Kingdom Hearts is Outsider Art Made from the Inside

Henry Darger could not have made a video game, let alone one with the seemingly infinite resources available to Tetsuya Nomura. The work he spent untold hours producing in his otherwise quiet life could only exist because it cost so little to produce, its labor born of and benefitting from bottomless passion and complete anonymity. James Hampton, who like Darger was a janitor and secretive artist, spent 14 years building shimmering religious thrones out of discarded metal and junk. But even if he instead spent that time hunched over a laptop fiddling with Unity while swilling strong coffee and blasting low-fi beats the game he made would not be the histrionic totem to pop spectacle that is Kingdom Hearts 3. The man couldn’t hire a Hanks imitator let alone the flesh and blood actual Hanks (it’s Tom’s brother Jim, not THE Hanks) that voices Woody in Kingdom Hearts’ Toy Story world. Darger’s light hand couldn’t animate those impossibly expressive digital plastic eyes.

Yet the same spirit animating the work of Darger, Hampton, and every other outsider artist burns inside Nomura’s opus. The Kingdom Hearts series may be the most experienced and profitable work of outsider art ever made, and it’s a testament to what a unique vision can do when it’s given free creative and economic reign to use the most vast palate on earth.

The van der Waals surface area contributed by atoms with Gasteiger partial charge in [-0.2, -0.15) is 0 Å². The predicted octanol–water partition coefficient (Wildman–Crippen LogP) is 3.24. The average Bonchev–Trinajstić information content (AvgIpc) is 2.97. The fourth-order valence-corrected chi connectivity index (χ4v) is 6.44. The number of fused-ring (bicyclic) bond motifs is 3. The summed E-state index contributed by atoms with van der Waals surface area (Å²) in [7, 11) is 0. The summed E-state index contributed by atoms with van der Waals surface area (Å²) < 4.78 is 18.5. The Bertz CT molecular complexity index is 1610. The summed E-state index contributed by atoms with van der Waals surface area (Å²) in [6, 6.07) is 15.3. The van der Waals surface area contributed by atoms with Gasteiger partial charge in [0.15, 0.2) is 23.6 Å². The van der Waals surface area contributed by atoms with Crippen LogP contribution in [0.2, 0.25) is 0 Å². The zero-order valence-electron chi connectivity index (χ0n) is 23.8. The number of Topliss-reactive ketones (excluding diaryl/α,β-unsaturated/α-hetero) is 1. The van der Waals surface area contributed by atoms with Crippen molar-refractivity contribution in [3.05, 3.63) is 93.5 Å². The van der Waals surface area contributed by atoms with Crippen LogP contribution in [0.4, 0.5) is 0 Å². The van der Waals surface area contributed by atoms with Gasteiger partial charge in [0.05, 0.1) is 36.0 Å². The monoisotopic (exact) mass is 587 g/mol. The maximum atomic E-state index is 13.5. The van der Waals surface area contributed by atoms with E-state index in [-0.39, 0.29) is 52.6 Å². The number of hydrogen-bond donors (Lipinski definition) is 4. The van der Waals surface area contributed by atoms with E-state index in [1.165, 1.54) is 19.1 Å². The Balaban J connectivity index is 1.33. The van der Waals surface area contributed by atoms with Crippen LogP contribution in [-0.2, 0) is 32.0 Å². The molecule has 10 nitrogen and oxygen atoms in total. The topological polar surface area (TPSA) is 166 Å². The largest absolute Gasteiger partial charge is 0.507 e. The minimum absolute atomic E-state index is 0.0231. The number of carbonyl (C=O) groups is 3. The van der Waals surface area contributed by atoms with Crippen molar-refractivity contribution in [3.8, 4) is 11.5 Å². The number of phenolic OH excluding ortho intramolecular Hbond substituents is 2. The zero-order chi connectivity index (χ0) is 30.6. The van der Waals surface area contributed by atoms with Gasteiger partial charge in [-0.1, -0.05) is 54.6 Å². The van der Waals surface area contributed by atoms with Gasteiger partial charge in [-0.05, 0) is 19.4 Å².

Outsider may not be the right term for Nomura. Outsider art has been called many things over the past century — raw art, intuitive art, visionary art, art brut — but it remains an umbrella that’s far more useful than precise. While the loose genre has its roots in celebrating and preserving art made by people suffering from mental illness, it grew to encompass all art made beyond the confines of established communities and disciplines. Darger’s signature work, for example, is The Story of the Vivian Girls, in What Is Known as the Realms of the Unreal, of the Glandeco-Angelinian War Storm, Caused by the Child Slave Rebellion, a 15,000-page document split into 15 volumes and accompanied by a collection of delicate, hallucinatory drawings of his cast of hermaphroditic immortal heroes. The man didn’t get a grant to chisel away at his fantasy world. No one even knew he was making anything until his landlord started clearing out his home after his death in 1973. Darger didn’t finish high school. His paintings now fetch hundreds of thousands of dollars at auction but he was gone before anyone wanted to ask him about his inspirations and methods.

Henry Darger’s The Realms of the Unreal. Image Credit: Kiyoko Lerner

Coming up through the ranks of Squaresoft in its gilded creative age in the ‘90s by flexing his illustrative muscles on games like Final Fantasy VI, Tetsuya Nomura was part of a maverick wing of commercial art, but he was definitely part of an established community. His work was scrutinized by his peers. His personal expressions were incorporated into the broader tapestry of a finished game that was ultimately enjoyed by a devoted global audience that continues to grow decades later. Were Final Fantasy VII and The World Ends With You the extent of Nomura’s output, there’d be no question about his insider status. But then there’s Kingdom Hearts. The series is so bizarre, so utterly idiosyncratic, that it feels like a private labor stretching over decades as much as it does a successful commercial product worked on by hundreds of craftsmen and consumed by millions.